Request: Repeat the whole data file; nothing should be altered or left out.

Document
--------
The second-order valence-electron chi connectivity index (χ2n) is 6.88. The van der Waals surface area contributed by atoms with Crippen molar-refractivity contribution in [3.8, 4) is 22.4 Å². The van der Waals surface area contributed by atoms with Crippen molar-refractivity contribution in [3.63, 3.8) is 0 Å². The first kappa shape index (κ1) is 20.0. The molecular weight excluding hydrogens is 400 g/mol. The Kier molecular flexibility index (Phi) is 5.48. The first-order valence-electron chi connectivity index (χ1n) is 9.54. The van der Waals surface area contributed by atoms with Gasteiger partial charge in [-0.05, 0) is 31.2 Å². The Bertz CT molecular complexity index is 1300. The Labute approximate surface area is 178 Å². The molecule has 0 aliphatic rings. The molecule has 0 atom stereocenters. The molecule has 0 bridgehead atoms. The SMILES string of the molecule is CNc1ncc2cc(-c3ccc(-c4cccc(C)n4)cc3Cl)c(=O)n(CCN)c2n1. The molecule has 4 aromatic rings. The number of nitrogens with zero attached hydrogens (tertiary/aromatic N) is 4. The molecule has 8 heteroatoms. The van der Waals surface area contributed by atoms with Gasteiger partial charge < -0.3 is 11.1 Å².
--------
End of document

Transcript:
The second-order valence-electron chi connectivity index (χ2n) is 6.88. The van der Waals surface area contributed by atoms with Crippen molar-refractivity contribution in [3.8, 4) is 22.4 Å². The van der Waals surface area contributed by atoms with Crippen molar-refractivity contribution in [3.63, 3.8) is 0 Å². The first kappa shape index (κ1) is 20.0. The molecular weight excluding hydrogens is 400 g/mol. The Kier molecular flexibility index (Phi) is 5.48. The first-order valence-electron chi connectivity index (χ1n) is 9.54. The van der Waals surface area contributed by atoms with Gasteiger partial charge in [-0.05, 0) is 31.2 Å². The Bertz CT molecular complexity index is 1300. The Labute approximate surface area is 178 Å². The molecule has 0 aliphatic rings. The molecule has 0 atom stereocenters. The molecule has 0 bridgehead atoms. The SMILES string of the molecule is CNc1ncc2cc(-c3ccc(-c4cccc(C)n4)cc3Cl)c(=O)n(CCN)c2n1. The molecule has 4 aromatic rings. The number of nitrogens with zero attached hydrogens (tertiary/aromatic N) is 4. The molecule has 8 heteroatoms. The van der Waals surface area contributed by atoms with Gasteiger partial charge < -0.3 is 11.1 Å².